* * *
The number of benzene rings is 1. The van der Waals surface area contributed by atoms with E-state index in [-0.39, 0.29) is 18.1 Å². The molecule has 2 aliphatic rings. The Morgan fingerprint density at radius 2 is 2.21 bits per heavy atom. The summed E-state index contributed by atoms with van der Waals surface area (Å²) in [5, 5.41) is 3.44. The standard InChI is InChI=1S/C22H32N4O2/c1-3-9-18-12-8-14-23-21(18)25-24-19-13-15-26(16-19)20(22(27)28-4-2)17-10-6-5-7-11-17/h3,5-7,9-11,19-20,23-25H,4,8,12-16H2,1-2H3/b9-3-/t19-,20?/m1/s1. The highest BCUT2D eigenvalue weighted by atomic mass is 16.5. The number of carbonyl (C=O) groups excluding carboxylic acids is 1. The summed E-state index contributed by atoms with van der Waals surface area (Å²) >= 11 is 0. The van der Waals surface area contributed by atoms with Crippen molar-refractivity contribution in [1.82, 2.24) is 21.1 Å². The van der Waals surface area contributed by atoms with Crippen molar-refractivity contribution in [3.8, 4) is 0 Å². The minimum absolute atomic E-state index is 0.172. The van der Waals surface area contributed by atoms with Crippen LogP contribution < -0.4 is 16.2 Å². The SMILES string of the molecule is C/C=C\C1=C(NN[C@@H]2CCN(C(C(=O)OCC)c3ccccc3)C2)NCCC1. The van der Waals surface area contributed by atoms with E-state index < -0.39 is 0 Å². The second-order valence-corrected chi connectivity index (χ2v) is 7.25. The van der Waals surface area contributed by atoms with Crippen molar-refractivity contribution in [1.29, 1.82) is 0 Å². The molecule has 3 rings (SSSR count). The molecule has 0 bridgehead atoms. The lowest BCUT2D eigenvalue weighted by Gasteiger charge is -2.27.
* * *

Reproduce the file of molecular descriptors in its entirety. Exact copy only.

The number of benzene rings is 1. The van der Waals surface area contributed by atoms with E-state index in [-0.39, 0.29) is 18.1 Å². The molecule has 2 aliphatic rings. The Morgan fingerprint density at radius 2 is 2.21 bits per heavy atom. The summed E-state index contributed by atoms with van der Waals surface area (Å²) in [5, 5.41) is 3.44. The standard InChI is InChI=1S/C22H32N4O2/c1-3-9-18-12-8-14-23-21(18)25-24-19-13-15-26(16-19)20(22(27)28-4-2)17-10-6-5-7-11-17/h3,5-7,9-11,19-20,23-25H,4,8,12-16H2,1-2H3/b9-3-/t19-,20?/m1/s1. The highest BCUT2D eigenvalue weighted by atomic mass is 16.5. The number of carbonyl (C=O) groups excluding carboxylic acids is 1. The summed E-state index contributed by atoms with van der Waals surface area (Å²) >= 11 is 0. The van der Waals surface area contributed by atoms with Crippen molar-refractivity contribution in [1.82, 2.24) is 21.1 Å². The van der Waals surface area contributed by atoms with Crippen molar-refractivity contribution in [3.8, 4) is 0 Å². The minimum absolute atomic E-state index is 0.172. The van der Waals surface area contributed by atoms with Crippen LogP contribution < -0.4 is 16.2 Å². The SMILES string of the molecule is C/C=C\C1=C(NN[C@@H]2CCN(C(C(=O)OCC)c3ccccc3)C2)NCCC1. The van der Waals surface area contributed by atoms with E-state index < -0.39 is 0 Å². The second-order valence-corrected chi connectivity index (χ2v) is 7.25. The van der Waals surface area contributed by atoms with Crippen molar-refractivity contribution in [1.29, 1.82) is 0 Å². The molecule has 3 rings (SSSR count). The molecule has 0 bridgehead atoms. The lowest BCUT2D eigenvalue weighted by Gasteiger charge is -2.27.